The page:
nce the Vigile confirms your residence, the comune will enter me in the database in a few days and once this is complete, I can present my application. In my case, this was done 48 hours after I applied for residency (this doesn't negate the need for me to be in residence for the Vigile to check on).
Once presented with my application, the Stato Civile officer will examine all my documentation and, if everything is in good order and suitable according to the clerk’s standards and criteria, I will be issued a document by the clerk stating that you have presented your application and that it was received (ricevuta). I am assuming this was picked up by the agent handling my case. Part of the processing of my application involves verification from the consulates over the various places outside Italy that I – and all of my ancestors – have lived and that none of them ever voluntarily renounced Italian citizenship before an Italian authority (usually a consulate in the foreign country of residence).
With the application, I presented a document attesting to all my places of residency (as well as all the places of residency for everyone in your direct line of citizenship transmission) to help the clerk know which consulate or consulates they need to contact. The clerk cannot finalize my application until all these “Attestati di Non Rinuncia” – or no renunciation certificates – come in from abroad (this is the the longest wait).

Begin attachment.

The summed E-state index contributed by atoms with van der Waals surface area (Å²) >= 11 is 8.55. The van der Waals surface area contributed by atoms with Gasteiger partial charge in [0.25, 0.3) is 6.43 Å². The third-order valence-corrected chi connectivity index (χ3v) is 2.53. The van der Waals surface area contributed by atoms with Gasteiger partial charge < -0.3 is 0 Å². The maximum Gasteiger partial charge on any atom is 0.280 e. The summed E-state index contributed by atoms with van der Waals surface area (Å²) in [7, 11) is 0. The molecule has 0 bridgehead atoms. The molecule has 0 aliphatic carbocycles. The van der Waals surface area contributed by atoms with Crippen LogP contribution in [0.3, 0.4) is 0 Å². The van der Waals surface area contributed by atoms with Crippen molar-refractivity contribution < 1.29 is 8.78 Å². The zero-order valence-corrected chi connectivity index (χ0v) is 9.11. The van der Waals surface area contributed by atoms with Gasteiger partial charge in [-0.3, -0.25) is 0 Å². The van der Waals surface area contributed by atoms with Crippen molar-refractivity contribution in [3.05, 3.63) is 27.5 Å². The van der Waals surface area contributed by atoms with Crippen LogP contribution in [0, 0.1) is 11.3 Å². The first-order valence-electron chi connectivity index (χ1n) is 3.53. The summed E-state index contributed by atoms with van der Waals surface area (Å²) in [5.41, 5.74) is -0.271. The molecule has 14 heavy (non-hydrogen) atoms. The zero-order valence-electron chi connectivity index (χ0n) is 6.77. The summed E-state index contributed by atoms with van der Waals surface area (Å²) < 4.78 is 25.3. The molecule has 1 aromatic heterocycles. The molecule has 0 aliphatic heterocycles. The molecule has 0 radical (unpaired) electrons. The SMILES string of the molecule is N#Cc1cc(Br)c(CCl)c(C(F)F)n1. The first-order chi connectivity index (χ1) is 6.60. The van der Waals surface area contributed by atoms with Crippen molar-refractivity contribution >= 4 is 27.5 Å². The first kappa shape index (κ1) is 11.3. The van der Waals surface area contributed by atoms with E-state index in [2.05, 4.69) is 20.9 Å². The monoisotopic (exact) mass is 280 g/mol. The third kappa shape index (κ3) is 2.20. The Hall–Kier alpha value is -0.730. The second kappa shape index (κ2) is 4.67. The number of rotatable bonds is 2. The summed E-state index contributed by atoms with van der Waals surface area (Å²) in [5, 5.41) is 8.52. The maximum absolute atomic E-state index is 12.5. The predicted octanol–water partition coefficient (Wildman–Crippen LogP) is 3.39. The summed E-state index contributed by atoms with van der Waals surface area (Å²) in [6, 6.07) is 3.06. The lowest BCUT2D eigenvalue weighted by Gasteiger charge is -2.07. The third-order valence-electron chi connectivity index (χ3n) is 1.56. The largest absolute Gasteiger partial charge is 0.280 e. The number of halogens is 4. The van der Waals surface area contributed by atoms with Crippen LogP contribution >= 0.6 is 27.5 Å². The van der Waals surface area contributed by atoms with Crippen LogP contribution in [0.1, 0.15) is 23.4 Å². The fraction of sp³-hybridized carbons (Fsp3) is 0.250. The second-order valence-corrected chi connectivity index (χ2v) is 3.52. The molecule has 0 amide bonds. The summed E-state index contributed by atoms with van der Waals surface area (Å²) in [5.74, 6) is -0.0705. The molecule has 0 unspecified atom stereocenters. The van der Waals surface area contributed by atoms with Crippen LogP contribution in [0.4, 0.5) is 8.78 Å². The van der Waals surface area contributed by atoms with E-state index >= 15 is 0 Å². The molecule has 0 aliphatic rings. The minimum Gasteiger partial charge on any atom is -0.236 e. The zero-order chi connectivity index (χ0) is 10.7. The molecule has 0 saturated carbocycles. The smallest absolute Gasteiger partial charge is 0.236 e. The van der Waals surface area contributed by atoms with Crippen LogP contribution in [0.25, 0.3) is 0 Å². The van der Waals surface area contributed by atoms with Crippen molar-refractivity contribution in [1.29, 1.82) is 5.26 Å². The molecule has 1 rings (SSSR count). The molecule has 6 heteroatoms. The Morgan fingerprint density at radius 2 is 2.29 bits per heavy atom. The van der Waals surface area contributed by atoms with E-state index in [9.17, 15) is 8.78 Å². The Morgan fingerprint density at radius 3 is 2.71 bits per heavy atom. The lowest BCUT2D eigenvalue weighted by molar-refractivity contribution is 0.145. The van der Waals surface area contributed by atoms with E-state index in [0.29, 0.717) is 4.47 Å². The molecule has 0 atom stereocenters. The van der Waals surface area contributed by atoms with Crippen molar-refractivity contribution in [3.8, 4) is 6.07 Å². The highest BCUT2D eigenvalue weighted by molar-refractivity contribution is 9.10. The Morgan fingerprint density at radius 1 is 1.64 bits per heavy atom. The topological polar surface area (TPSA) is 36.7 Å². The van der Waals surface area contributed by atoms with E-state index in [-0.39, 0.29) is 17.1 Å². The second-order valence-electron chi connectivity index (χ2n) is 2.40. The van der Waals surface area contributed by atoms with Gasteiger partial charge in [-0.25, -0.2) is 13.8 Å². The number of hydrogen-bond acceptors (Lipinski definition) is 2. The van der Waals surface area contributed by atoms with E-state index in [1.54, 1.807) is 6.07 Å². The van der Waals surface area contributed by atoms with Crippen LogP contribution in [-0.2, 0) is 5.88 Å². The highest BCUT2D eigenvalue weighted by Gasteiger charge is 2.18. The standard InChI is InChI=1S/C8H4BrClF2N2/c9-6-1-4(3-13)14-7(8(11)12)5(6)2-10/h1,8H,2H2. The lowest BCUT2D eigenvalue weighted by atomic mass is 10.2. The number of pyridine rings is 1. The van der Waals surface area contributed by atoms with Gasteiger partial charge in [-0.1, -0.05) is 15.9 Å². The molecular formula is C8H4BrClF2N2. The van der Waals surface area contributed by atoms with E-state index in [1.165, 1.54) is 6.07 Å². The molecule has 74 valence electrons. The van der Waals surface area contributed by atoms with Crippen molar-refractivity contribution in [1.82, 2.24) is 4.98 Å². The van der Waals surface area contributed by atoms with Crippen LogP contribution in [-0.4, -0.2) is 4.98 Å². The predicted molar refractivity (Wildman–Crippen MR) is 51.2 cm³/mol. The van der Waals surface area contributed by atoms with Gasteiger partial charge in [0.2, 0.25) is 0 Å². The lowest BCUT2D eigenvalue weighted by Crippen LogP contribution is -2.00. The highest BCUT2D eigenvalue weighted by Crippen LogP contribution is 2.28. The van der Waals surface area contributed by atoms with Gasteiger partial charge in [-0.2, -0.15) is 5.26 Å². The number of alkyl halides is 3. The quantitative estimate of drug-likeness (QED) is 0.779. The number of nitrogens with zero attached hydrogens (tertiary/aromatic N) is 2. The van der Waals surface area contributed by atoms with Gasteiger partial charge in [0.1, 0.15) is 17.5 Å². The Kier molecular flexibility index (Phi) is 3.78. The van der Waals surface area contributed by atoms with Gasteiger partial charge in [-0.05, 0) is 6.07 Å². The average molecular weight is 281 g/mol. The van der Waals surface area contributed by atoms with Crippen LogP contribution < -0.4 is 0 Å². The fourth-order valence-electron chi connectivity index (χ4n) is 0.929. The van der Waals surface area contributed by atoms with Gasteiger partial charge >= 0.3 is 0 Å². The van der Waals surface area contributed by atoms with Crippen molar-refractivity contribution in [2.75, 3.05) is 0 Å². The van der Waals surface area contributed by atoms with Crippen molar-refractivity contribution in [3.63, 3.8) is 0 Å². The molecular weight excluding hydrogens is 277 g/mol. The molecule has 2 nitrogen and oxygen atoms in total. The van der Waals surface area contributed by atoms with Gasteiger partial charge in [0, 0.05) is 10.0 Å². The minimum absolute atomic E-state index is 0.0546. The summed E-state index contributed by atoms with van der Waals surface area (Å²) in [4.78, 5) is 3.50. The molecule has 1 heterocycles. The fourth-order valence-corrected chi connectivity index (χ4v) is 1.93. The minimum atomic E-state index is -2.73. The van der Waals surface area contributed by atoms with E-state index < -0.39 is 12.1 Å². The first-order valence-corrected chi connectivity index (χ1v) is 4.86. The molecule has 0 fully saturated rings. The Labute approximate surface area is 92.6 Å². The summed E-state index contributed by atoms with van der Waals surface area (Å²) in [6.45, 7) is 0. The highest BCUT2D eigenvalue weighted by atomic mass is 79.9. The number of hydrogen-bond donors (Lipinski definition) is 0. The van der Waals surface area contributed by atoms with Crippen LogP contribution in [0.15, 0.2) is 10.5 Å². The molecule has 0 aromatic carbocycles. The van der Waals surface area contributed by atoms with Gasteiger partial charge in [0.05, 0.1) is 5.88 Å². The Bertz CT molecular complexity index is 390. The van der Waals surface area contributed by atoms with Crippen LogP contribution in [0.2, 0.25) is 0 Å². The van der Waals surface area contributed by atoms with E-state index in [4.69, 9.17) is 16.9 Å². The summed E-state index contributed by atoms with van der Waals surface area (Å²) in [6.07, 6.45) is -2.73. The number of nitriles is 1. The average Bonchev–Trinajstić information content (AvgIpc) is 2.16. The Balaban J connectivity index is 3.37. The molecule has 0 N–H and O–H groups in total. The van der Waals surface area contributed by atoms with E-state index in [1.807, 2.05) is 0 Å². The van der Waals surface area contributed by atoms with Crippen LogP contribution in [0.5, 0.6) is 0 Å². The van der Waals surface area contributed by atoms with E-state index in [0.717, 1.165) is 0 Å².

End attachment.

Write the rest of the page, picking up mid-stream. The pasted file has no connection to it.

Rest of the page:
And so, dear readers, this brings us to the current day. Ensconced on the side of a mountain in Guardiaregia, I have weathered a hurricane (was worried about trees falling on the car), figured out the garbage pick-up system (it won’t get picked up if I put it in the wrong spot), scoped out where to buy my groceries (I can only get some items at some stores), and determined which roads are drivable and not goat trails (although this is an ongoing process).
I have had to deal with the sink that leaks into the washing machine, and how to work the washing machine, and – because of the lack of a clothes dryer – clothes that takes 2-3 days to dry, and a slowly darkening house as, one by one, the light bulbs burn out, and dogs that bark until 3:30 am on some days and start barking at 3:30 am on others. I have had been cut off from the outside world due to lack of both internet access and cell phone service an several occasions. I have spent one entire Sunday driving 2.5 hours to Rome, getting on an airplane, flying to Dublin, and flying back just to get the much needed stamp in my passport to start my time in Italy. I have had E. coli poisoning when the aquifer servicing the old town was contaminated (still not sure if it is safe to drink the water).
I have still a couple more weeks to be here before my 45 days are up and I am free to leave. Olaf will join me in 10 days, and I am so much looking forward to having company…misery loves company.